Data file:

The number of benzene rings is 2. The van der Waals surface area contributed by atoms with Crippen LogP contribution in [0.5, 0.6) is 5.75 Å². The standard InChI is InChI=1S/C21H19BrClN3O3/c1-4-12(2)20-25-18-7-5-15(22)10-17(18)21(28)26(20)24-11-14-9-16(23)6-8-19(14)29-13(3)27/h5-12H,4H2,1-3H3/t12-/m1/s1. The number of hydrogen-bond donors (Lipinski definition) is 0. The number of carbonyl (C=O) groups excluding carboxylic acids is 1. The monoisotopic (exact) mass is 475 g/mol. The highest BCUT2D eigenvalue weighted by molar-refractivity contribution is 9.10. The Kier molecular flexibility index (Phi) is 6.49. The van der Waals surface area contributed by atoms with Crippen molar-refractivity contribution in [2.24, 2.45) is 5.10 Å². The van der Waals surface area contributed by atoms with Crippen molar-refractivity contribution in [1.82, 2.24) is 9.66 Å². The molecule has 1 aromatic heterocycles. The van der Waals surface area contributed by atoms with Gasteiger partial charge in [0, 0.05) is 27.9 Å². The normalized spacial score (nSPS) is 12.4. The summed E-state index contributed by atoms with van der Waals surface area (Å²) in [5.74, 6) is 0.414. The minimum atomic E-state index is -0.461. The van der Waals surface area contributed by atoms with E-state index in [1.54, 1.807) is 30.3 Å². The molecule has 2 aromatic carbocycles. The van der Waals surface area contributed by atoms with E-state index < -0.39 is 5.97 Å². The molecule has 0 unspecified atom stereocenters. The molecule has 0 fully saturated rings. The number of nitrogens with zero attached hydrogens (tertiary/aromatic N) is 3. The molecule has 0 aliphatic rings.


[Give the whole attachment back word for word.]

The number of benzene rings is 2. The van der Waals surface area contributed by atoms with Crippen LogP contribution in [0.5, 0.6) is 5.75 Å². The standard InChI is InChI=1S/C21H19BrClN3O3/c1-4-12(2)20-25-18-7-5-15(22)10-17(18)21(28)26(20)24-11-14-9-16(23)6-8-19(14)29-13(3)27/h5-12H,4H2,1-3H3/t12-/m1/s1. The number of hydrogen-bond donors (Lipinski definition) is 0. The number of carbonyl (C=O) groups excluding carboxylic acids is 1. The monoisotopic (exact) mass is 475 g/mol. The highest BCUT2D eigenvalue weighted by molar-refractivity contribution is 9.10. The Kier molecular flexibility index (Phi) is 6.49. The van der Waals surface area contributed by atoms with Crippen molar-refractivity contribution in [2.24, 2.45) is 5.10 Å². The van der Waals surface area contributed by atoms with Crippen molar-refractivity contribution in [1.82, 2.24) is 9.66 Å². The molecule has 1 aromatic heterocycles. The van der Waals surface area contributed by atoms with Gasteiger partial charge in [0, 0.05) is 27.9 Å². The normalized spacial score (nSPS) is 12.4. The summed E-state index contributed by atoms with van der Waals surface area (Å²) in [5.74, 6) is 0.414. The minimum atomic E-state index is -0.461. The van der Waals surface area contributed by atoms with E-state index in [1.54, 1.807) is 30.3 Å². The molecule has 2 aromatic carbocycles. The van der Waals surface area contributed by atoms with E-state index < -0.39 is 5.97 Å². The molecule has 0 unspecified atom stereocenters. The molecule has 0 fully saturated rings. The number of nitrogens with zero attached hydrogens (tertiary/aromatic N) is 3. The molecule has 0 aliphatic rings.